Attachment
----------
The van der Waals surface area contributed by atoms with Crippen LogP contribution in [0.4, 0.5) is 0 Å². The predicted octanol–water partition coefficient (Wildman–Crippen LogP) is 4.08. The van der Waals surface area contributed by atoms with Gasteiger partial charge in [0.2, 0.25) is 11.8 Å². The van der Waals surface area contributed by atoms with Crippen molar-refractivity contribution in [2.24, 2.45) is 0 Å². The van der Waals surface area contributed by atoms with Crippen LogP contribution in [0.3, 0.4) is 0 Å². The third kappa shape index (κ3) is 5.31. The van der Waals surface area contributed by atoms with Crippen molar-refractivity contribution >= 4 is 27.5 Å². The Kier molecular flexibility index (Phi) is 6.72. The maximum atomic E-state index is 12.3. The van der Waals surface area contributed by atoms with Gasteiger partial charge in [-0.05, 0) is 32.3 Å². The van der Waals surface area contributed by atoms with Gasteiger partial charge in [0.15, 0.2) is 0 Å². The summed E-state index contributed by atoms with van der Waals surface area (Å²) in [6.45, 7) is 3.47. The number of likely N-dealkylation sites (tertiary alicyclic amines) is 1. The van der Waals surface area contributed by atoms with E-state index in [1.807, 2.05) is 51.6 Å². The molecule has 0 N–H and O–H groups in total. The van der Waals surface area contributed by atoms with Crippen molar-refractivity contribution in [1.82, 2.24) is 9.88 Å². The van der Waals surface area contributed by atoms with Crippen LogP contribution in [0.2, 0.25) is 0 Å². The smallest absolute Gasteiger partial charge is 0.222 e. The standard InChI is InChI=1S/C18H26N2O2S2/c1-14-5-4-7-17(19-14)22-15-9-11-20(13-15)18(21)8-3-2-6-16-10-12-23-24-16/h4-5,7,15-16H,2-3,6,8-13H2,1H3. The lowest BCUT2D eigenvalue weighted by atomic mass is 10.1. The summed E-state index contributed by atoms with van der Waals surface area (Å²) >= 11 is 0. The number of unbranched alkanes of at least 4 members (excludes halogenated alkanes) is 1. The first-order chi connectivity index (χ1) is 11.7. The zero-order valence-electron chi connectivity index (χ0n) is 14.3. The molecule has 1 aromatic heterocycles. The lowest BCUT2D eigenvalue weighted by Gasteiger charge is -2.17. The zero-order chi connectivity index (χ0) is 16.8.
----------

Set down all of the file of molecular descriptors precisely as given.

The van der Waals surface area contributed by atoms with Crippen LogP contribution in [0.4, 0.5) is 0 Å². The predicted octanol–water partition coefficient (Wildman–Crippen LogP) is 4.08. The van der Waals surface area contributed by atoms with Gasteiger partial charge in [0.2, 0.25) is 11.8 Å². The van der Waals surface area contributed by atoms with Crippen molar-refractivity contribution in [2.24, 2.45) is 0 Å². The van der Waals surface area contributed by atoms with Crippen LogP contribution in [0.3, 0.4) is 0 Å². The third kappa shape index (κ3) is 5.31. The van der Waals surface area contributed by atoms with Crippen molar-refractivity contribution >= 4 is 27.5 Å². The Kier molecular flexibility index (Phi) is 6.72. The maximum atomic E-state index is 12.3. The van der Waals surface area contributed by atoms with Gasteiger partial charge in [-0.05, 0) is 32.3 Å². The van der Waals surface area contributed by atoms with Gasteiger partial charge in [0.15, 0.2) is 0 Å². The summed E-state index contributed by atoms with van der Waals surface area (Å²) in [6.45, 7) is 3.47. The number of likely N-dealkylation sites (tertiary alicyclic amines) is 1. The van der Waals surface area contributed by atoms with E-state index in [1.807, 2.05) is 51.6 Å². The molecule has 0 N–H and O–H groups in total. The van der Waals surface area contributed by atoms with Crippen molar-refractivity contribution in [1.82, 2.24) is 9.88 Å². The van der Waals surface area contributed by atoms with Crippen LogP contribution in [0.2, 0.25) is 0 Å². The smallest absolute Gasteiger partial charge is 0.222 e. The standard InChI is InChI=1S/C18H26N2O2S2/c1-14-5-4-7-17(19-14)22-15-9-11-20(13-15)18(21)8-3-2-6-16-10-12-23-24-16/h4-5,7,15-16H,2-3,6,8-13H2,1H3. The lowest BCUT2D eigenvalue weighted by atomic mass is 10.1. The summed E-state index contributed by atoms with van der Waals surface area (Å²) >= 11 is 0. The number of unbranched alkanes of at least 4 members (excludes halogenated alkanes) is 1. The first-order chi connectivity index (χ1) is 11.7. The zero-order valence-electron chi connectivity index (χ0n) is 14.3. The molecule has 1 aromatic heterocycles. The lowest BCUT2D eigenvalue weighted by Gasteiger charge is -2.17. The zero-order chi connectivity index (χ0) is 16.8.